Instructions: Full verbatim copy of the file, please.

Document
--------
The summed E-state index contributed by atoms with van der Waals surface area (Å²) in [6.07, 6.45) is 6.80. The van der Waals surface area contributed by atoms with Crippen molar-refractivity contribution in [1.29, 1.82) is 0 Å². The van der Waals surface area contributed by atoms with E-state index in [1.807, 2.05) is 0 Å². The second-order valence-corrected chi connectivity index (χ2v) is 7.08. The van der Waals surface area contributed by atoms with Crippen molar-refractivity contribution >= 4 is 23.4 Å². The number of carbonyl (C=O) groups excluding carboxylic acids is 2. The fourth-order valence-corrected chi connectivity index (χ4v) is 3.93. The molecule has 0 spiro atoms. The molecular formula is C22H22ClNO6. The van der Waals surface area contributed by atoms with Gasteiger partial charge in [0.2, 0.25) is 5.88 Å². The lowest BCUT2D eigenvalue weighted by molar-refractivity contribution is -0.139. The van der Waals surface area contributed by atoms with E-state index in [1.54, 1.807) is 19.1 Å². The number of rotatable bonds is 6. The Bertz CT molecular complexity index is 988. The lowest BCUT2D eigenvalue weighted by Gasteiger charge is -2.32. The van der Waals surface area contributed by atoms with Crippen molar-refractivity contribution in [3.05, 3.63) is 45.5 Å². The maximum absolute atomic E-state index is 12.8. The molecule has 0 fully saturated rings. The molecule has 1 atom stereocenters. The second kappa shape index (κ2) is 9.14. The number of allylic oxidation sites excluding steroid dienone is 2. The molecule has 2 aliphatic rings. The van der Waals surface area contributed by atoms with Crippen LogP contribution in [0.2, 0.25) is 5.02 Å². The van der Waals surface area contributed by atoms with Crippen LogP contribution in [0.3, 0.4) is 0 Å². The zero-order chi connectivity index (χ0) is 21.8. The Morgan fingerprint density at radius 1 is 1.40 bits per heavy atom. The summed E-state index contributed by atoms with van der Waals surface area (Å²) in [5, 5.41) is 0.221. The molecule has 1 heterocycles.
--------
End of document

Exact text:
The summed E-state index contributed by atoms with van der Waals surface area (Å²) in [6.07, 6.45) is 6.80. The van der Waals surface area contributed by atoms with Crippen molar-refractivity contribution in [1.29, 1.82) is 0 Å². The van der Waals surface area contributed by atoms with E-state index in [1.807, 2.05) is 0 Å². The second-order valence-corrected chi connectivity index (χ2v) is 7.08. The van der Waals surface area contributed by atoms with Crippen molar-refractivity contribution >= 4 is 23.4 Å². The number of carbonyl (C=O) groups excluding carboxylic acids is 2. The fourth-order valence-corrected chi connectivity index (χ4v) is 3.93. The molecule has 0 spiro atoms. The molecular formula is C22H22ClNO6. The van der Waals surface area contributed by atoms with Gasteiger partial charge in [0.2, 0.25) is 5.88 Å². The lowest BCUT2D eigenvalue weighted by molar-refractivity contribution is -0.139. The van der Waals surface area contributed by atoms with E-state index in [1.54, 1.807) is 19.1 Å². The number of rotatable bonds is 6. The Bertz CT molecular complexity index is 988. The lowest BCUT2D eigenvalue weighted by Gasteiger charge is -2.32. The van der Waals surface area contributed by atoms with Crippen molar-refractivity contribution in [3.05, 3.63) is 45.5 Å². The maximum absolute atomic E-state index is 12.8. The molecule has 0 fully saturated rings. The molecule has 1 atom stereocenters. The second kappa shape index (κ2) is 9.14. The number of allylic oxidation sites excluding steroid dienone is 2. The molecule has 2 aliphatic rings. The van der Waals surface area contributed by atoms with Crippen LogP contribution in [0.2, 0.25) is 5.02 Å². The van der Waals surface area contributed by atoms with Crippen LogP contribution in [0.3, 0.4) is 0 Å². The zero-order chi connectivity index (χ0) is 21.8. The Morgan fingerprint density at radius 1 is 1.40 bits per heavy atom. The summed E-state index contributed by atoms with van der Waals surface area (Å²) in [5, 5.41) is 0.221. The molecule has 1 heterocycles.